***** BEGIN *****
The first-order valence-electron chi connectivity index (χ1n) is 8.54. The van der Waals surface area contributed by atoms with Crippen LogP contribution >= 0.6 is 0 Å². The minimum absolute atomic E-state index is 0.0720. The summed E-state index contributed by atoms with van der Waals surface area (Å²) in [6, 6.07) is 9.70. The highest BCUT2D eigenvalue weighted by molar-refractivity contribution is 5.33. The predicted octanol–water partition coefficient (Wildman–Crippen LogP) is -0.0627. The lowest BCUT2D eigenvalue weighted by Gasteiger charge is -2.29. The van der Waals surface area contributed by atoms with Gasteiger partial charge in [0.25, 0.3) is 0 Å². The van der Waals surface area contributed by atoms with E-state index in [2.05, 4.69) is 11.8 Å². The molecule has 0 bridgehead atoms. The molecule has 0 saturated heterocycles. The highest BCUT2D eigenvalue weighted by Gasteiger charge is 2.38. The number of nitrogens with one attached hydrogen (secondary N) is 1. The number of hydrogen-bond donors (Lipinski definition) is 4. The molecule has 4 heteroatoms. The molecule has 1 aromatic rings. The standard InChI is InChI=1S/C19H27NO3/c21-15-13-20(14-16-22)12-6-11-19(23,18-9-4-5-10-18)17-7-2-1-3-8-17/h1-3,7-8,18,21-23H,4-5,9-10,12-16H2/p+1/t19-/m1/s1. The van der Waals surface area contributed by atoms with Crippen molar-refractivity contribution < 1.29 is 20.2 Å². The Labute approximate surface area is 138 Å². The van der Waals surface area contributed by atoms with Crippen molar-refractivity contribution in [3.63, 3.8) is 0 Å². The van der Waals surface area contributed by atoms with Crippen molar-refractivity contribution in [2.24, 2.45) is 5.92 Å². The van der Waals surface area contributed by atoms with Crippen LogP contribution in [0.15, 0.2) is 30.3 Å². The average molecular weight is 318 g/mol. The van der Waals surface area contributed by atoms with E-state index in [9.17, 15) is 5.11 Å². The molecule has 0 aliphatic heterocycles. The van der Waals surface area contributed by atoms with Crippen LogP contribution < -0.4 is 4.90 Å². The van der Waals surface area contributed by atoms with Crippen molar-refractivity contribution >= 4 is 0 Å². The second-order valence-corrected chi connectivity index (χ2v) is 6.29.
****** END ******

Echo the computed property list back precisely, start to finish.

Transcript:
The first-order valence-electron chi connectivity index (χ1n) is 8.54. The van der Waals surface area contributed by atoms with Crippen LogP contribution >= 0.6 is 0 Å². The minimum absolute atomic E-state index is 0.0720. The summed E-state index contributed by atoms with van der Waals surface area (Å²) in [6, 6.07) is 9.70. The highest BCUT2D eigenvalue weighted by molar-refractivity contribution is 5.33. The predicted octanol–water partition coefficient (Wildman–Crippen LogP) is -0.0627. The lowest BCUT2D eigenvalue weighted by Gasteiger charge is -2.29. The van der Waals surface area contributed by atoms with Gasteiger partial charge in [0.25, 0.3) is 0 Å². The van der Waals surface area contributed by atoms with E-state index in [2.05, 4.69) is 11.8 Å². The molecule has 0 bridgehead atoms. The molecule has 0 saturated heterocycles. The highest BCUT2D eigenvalue weighted by Gasteiger charge is 2.38. The number of nitrogens with one attached hydrogen (secondary N) is 1. The number of hydrogen-bond donors (Lipinski definition) is 4. The molecule has 4 heteroatoms. The molecule has 1 aromatic rings. The standard InChI is InChI=1S/C19H27NO3/c21-15-13-20(14-16-22)12-6-11-19(23,18-9-4-5-10-18)17-7-2-1-3-8-17/h1-3,7-8,18,21-23H,4-5,9-10,12-16H2/p+1/t19-/m1/s1. The van der Waals surface area contributed by atoms with Crippen molar-refractivity contribution < 1.29 is 20.2 Å². The Labute approximate surface area is 138 Å². The van der Waals surface area contributed by atoms with Crippen molar-refractivity contribution in [3.63, 3.8) is 0 Å². The van der Waals surface area contributed by atoms with Crippen molar-refractivity contribution in [2.24, 2.45) is 5.92 Å². The van der Waals surface area contributed by atoms with Crippen LogP contribution in [0.15, 0.2) is 30.3 Å². The average molecular weight is 318 g/mol. The van der Waals surface area contributed by atoms with E-state index in [9.17, 15) is 5.11 Å². The molecule has 0 aliphatic heterocycles. The van der Waals surface area contributed by atoms with Crippen LogP contribution < -0.4 is 4.90 Å². The van der Waals surface area contributed by atoms with Crippen molar-refractivity contribution >= 4 is 0 Å². The second-order valence-corrected chi connectivity index (χ2v) is 6.29.